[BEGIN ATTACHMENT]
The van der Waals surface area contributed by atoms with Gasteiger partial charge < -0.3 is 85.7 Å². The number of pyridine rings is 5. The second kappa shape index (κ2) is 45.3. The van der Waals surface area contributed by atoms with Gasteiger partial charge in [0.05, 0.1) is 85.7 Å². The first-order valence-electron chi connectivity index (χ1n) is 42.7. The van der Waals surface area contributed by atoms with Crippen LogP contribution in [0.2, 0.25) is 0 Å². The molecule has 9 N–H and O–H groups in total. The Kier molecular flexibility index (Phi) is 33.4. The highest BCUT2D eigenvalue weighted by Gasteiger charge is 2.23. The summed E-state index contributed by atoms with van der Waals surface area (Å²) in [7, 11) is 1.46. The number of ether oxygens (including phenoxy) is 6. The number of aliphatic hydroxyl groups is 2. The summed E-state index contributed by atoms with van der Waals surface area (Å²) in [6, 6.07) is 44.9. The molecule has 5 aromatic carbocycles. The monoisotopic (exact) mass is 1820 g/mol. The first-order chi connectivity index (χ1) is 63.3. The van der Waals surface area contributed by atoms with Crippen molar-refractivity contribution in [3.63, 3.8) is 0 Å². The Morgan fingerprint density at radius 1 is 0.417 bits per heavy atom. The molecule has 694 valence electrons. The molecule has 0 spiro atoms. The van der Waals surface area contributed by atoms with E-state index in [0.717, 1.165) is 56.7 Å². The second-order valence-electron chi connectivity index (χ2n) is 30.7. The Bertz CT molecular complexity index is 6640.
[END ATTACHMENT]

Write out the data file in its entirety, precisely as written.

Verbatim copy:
The van der Waals surface area contributed by atoms with Gasteiger partial charge < -0.3 is 85.7 Å². The number of pyridine rings is 5. The second kappa shape index (κ2) is 45.3. The van der Waals surface area contributed by atoms with Gasteiger partial charge in [0.05, 0.1) is 85.7 Å². The first-order valence-electron chi connectivity index (χ1n) is 42.7. The van der Waals surface area contributed by atoms with Crippen LogP contribution in [0.2, 0.25) is 0 Å². The molecule has 9 N–H and O–H groups in total. The Kier molecular flexibility index (Phi) is 33.4. The highest BCUT2D eigenvalue weighted by Gasteiger charge is 2.23. The summed E-state index contributed by atoms with van der Waals surface area (Å²) in [7, 11) is 1.46. The number of ether oxygens (including phenoxy) is 6. The number of aliphatic hydroxyl groups is 2. The summed E-state index contributed by atoms with van der Waals surface area (Å²) in [6, 6.07) is 44.9. The molecule has 5 aromatic carbocycles. The monoisotopic (exact) mass is 1820 g/mol. The first-order chi connectivity index (χ1) is 63.3. The van der Waals surface area contributed by atoms with Crippen molar-refractivity contribution in [3.63, 3.8) is 0 Å². The Morgan fingerprint density at radius 1 is 0.417 bits per heavy atom. The molecule has 694 valence electrons. The molecule has 0 spiro atoms. The van der Waals surface area contributed by atoms with E-state index in [0.717, 1.165) is 56.7 Å². The second-order valence-electron chi connectivity index (χ2n) is 30.7. The Bertz CT molecular complexity index is 6640.